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The transition from student to graduate means countless changes, and your banking accounts are no different. Your student accounts turn into regular old checking accounts. Your monthly allowance from mom and dad starts to dry up. It’s time to tackle banking and your finances like a responsible adult, and here are seven tips to help.
1. Get a Job!
Don’t become another barista-with-a-master’s-degree tragedy. The first step to financial independence is building a strong base of income. You can’t do it with a part-time job living at home for the rest of your life.
Get out, dust off your degree, and start looking. Yes, the economy might be bad. But you won’t land any jobs you don’t apply for.
2. Apply for Insurance
Insurance can seem like a pain for someone used to their parents paying for it. You’re basically betting against yourself getting hurt, sick, crashing your car, or having your apartment robbed.
Change your mindset and consider insurance more of an investment than a scam. Sure, the odds of totaling your car or your house burning down are pretty slim. But those monthly payments are worth the piece of mind, especially when they can save you thousands of dollars up-front when disaster decides to strike.
It’s better to get used to paying every month than burning through each paycheck, and suddenly finding a need for a new car.
3. Organize Your Important Documents
Why do your parents still have your birth certificate? Store that alongside your Social Security card, insurance policies, bills, bank statements, loan documents, and any important online passwords and security questions.
Place all of these in a secure location – preferably an actual safe – and ensure that a trusted confidante knows its location. You may also want to toss in your car registration and title, lease information, or any other documents you’ll need/possibly misplace down the line.
4. Create a Realistic Debt Repayment Plan
It doesn’t matter how much money you’re raking in with your new job if you don’t manage it properly. You’ll likely have monthly payments from most of the following sources – insurance, phone bills, student loan repayments, utilities, cable, rent, car payments – and the list goes on. Failing to account for any regular monthly expenses can and will put you in a hole.
Make it a priority to pay off any debts with high interest rates, like credit cards and student loans. If money is tight this month, it may make more sense to make your car payment a little late in favor of paying down that ugly student loan. You can use our Debt Payoff Calculator to find out how much you could save by paying off you different loans off earlier. No two budgets are the same, so put some thought into yours and save yourself the hassle later.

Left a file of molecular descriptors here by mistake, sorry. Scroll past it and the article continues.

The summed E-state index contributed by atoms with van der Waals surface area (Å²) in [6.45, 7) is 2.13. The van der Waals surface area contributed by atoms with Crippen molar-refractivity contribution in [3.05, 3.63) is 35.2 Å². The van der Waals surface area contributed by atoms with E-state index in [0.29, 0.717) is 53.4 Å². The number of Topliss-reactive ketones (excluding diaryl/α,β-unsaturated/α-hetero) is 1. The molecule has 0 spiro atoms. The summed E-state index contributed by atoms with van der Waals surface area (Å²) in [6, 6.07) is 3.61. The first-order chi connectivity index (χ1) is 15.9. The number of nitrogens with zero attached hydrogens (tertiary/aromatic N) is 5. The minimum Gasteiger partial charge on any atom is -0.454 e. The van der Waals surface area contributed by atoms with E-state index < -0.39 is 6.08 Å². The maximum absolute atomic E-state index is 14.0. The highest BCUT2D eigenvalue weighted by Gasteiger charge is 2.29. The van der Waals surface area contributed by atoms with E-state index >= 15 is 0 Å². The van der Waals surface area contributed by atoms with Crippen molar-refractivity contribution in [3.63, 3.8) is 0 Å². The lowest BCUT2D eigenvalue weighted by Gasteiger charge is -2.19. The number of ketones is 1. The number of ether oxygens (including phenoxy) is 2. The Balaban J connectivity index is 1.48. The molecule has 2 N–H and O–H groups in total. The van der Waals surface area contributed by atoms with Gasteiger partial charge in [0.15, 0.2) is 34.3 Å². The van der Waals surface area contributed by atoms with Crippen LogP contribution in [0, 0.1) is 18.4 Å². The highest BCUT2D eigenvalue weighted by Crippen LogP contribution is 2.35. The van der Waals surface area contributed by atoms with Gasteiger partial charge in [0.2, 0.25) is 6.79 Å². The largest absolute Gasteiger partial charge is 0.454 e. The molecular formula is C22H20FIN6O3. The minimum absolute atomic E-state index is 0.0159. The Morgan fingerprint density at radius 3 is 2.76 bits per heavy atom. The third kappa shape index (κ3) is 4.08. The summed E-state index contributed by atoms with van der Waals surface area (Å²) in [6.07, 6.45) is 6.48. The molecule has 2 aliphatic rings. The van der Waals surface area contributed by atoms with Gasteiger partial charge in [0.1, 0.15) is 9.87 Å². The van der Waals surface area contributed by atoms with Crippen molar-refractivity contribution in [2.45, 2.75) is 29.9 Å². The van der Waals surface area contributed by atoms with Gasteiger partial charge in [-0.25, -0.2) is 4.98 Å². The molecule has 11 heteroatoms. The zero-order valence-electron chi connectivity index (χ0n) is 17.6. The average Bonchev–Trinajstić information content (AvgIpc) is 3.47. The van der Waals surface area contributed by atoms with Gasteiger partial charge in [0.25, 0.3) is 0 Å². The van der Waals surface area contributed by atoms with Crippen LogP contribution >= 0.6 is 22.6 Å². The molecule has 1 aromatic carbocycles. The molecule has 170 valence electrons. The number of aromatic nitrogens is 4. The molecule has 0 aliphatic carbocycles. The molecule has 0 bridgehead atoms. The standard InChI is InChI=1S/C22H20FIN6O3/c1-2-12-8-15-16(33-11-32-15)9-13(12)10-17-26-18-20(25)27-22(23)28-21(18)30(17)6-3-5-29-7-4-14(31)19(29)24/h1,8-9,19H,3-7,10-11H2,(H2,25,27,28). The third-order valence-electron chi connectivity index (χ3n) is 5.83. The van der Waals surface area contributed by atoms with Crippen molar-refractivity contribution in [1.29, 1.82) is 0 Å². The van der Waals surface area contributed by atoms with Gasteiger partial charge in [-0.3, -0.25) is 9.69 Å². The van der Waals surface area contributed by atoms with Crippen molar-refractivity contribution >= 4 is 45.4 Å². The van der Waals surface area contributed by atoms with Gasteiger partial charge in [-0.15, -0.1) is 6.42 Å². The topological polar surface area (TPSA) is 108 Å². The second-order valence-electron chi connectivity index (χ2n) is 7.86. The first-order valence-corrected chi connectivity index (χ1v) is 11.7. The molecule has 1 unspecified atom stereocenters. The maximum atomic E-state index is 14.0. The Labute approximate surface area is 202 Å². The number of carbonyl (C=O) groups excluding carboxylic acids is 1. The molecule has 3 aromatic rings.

5. Look Out for Hidden Banking Fees
Since you were a teenager, you’ve probably enjoyed the privilege of a fee-free student or youth checking account. It depends on the bank, but at a certain age your once-free kiddie account will grow up, and could incur additional fees. Some banks also charge you for debit transactions, and although these are sometimes just a buck, they can quickly add up if you aren’t careful.
Using an ATM outside your bank’s network can incur a charge from the ATM and a charge from your bank. Be careful, since a $6 charge every time you withdraw money can be a real pain.
In addition, some banks charge a fee for withdrawing too much money, especially from savings accounts. Your safest bet is to contact your bank and find out everything they can charge you for.
6. Watch Checks and Automated Payments
Unlike cards, checks can take up to a week to appear on your online bankingstatements. When you are forced to use a check, keep track of it in your monthly budget. There’s nothing worse than thinking you suddenly have enough for a new TV when a huge check you forgot about comes through.
Automated payments are more convenient than checks but equally dangerous to someone with a poor memory. Many banks and credit cards will allow you to set up recurring payments for bills, which is great when you remember them. But as you allow a computer to take more control of your finances, and can be easier to lose track of where your money is going.
Always figure these charges into your budget, and cancel monthly payments for services you no longer use.
7. Build a Nest Egg
Accidents happen. Accidents can also be expensive. Even with insurance, a steady income, and an airtight budget, you can find yourself in dire straits at any time. Set aside a portion of every paycheck until you have at least 3-6 months of expenses in a savings account. That way, when nothing goes your way, you’ll at least have a Plan B.
Author: Jeff Gitlen